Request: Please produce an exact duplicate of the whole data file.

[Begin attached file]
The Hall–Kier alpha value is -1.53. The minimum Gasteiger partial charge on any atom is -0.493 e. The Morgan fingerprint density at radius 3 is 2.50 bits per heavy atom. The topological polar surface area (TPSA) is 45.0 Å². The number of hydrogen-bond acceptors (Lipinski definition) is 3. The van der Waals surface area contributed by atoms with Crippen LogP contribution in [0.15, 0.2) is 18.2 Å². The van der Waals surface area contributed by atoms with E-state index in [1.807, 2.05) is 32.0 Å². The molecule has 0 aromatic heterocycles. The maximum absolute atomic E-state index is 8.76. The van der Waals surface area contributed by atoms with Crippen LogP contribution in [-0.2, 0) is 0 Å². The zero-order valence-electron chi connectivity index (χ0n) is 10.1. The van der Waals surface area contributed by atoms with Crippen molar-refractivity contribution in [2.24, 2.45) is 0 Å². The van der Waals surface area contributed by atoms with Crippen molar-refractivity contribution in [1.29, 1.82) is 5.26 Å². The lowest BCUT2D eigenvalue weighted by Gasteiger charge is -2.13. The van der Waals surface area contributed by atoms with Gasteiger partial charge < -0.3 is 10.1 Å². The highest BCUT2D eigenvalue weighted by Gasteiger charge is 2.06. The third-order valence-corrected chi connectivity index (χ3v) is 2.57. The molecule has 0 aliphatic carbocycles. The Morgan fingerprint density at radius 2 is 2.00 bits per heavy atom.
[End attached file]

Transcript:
The Hall–Kier alpha value is -1.53. The minimum Gasteiger partial charge on any atom is -0.493 e. The Morgan fingerprint density at radius 3 is 2.50 bits per heavy atom. The topological polar surface area (TPSA) is 45.0 Å². The number of hydrogen-bond acceptors (Lipinski definition) is 3. The van der Waals surface area contributed by atoms with Crippen LogP contribution in [0.15, 0.2) is 18.2 Å². The van der Waals surface area contributed by atoms with E-state index in [1.807, 2.05) is 32.0 Å². The molecule has 0 aromatic heterocycles. The maximum absolute atomic E-state index is 8.76. The van der Waals surface area contributed by atoms with Crippen LogP contribution in [-0.2, 0) is 0 Å². The zero-order valence-electron chi connectivity index (χ0n) is 10.1. The van der Waals surface area contributed by atoms with Crippen molar-refractivity contribution in [2.24, 2.45) is 0 Å². The van der Waals surface area contributed by atoms with Crippen molar-refractivity contribution in [1.29, 1.82) is 5.26 Å². The lowest BCUT2D eigenvalue weighted by Gasteiger charge is -2.13. The van der Waals surface area contributed by atoms with Gasteiger partial charge < -0.3 is 10.1 Å². The highest BCUT2D eigenvalue weighted by Gasteiger charge is 2.06. The third-order valence-corrected chi connectivity index (χ3v) is 2.57. The molecule has 0 aliphatic carbocycles. The Morgan fingerprint density at radius 2 is 2.00 bits per heavy atom.